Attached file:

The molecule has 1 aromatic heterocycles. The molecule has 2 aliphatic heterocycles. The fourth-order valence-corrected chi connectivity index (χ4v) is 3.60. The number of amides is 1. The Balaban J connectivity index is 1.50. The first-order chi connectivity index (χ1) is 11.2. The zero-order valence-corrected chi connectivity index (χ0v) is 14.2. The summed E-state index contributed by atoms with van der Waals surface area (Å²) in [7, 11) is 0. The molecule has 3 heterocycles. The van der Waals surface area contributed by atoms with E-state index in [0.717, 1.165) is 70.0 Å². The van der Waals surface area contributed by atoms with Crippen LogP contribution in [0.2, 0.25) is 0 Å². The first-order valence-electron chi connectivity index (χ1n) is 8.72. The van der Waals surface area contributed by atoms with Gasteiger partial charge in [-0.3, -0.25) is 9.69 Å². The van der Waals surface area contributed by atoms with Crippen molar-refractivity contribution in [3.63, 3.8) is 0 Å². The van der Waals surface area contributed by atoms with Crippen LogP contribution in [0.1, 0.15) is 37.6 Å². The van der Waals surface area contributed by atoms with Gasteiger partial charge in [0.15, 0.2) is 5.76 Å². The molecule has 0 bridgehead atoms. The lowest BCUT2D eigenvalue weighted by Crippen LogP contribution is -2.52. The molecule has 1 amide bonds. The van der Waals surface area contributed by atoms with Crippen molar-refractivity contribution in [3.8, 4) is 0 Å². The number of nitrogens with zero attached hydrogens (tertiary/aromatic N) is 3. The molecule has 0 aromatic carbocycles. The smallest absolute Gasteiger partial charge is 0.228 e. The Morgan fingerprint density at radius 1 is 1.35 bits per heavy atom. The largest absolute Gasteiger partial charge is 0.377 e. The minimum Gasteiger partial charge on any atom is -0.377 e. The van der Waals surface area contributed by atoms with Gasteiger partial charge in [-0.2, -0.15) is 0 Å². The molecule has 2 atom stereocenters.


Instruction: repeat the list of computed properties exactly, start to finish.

The molecule has 1 aromatic heterocycles. The molecule has 2 aliphatic heterocycles. The fourth-order valence-corrected chi connectivity index (χ4v) is 3.60. The number of amides is 1. The Balaban J connectivity index is 1.50. The first-order chi connectivity index (χ1) is 11.2. The zero-order valence-corrected chi connectivity index (χ0v) is 14.2. The summed E-state index contributed by atoms with van der Waals surface area (Å²) in [7, 11) is 0. The molecule has 3 heterocycles. The van der Waals surface area contributed by atoms with E-state index in [0.717, 1.165) is 70.0 Å². The van der Waals surface area contributed by atoms with Crippen LogP contribution in [0.2, 0.25) is 0 Å². The first-order valence-electron chi connectivity index (χ1n) is 8.72. The van der Waals surface area contributed by atoms with Gasteiger partial charge in [-0.3, -0.25) is 9.69 Å². The van der Waals surface area contributed by atoms with Crippen molar-refractivity contribution in [3.63, 3.8) is 0 Å². The van der Waals surface area contributed by atoms with Crippen LogP contribution in [0.1, 0.15) is 37.6 Å². The van der Waals surface area contributed by atoms with Gasteiger partial charge in [0.15, 0.2) is 5.76 Å². The molecule has 0 bridgehead atoms. The lowest BCUT2D eigenvalue weighted by Crippen LogP contribution is -2.52. The molecule has 1 amide bonds. The van der Waals surface area contributed by atoms with Crippen molar-refractivity contribution in [3.8, 4) is 0 Å². The number of nitrogens with zero attached hydrogens (tertiary/aromatic N) is 3. The molecule has 0 aromatic carbocycles. The smallest absolute Gasteiger partial charge is 0.228 e. The Morgan fingerprint density at radius 1 is 1.35 bits per heavy atom. The largest absolute Gasteiger partial charge is 0.377 e. The minimum Gasteiger partial charge on any atom is -0.377 e. The van der Waals surface area contributed by atoms with Gasteiger partial charge in [-0.2, -0.15) is 0 Å². The molecule has 2 atom stereocenters.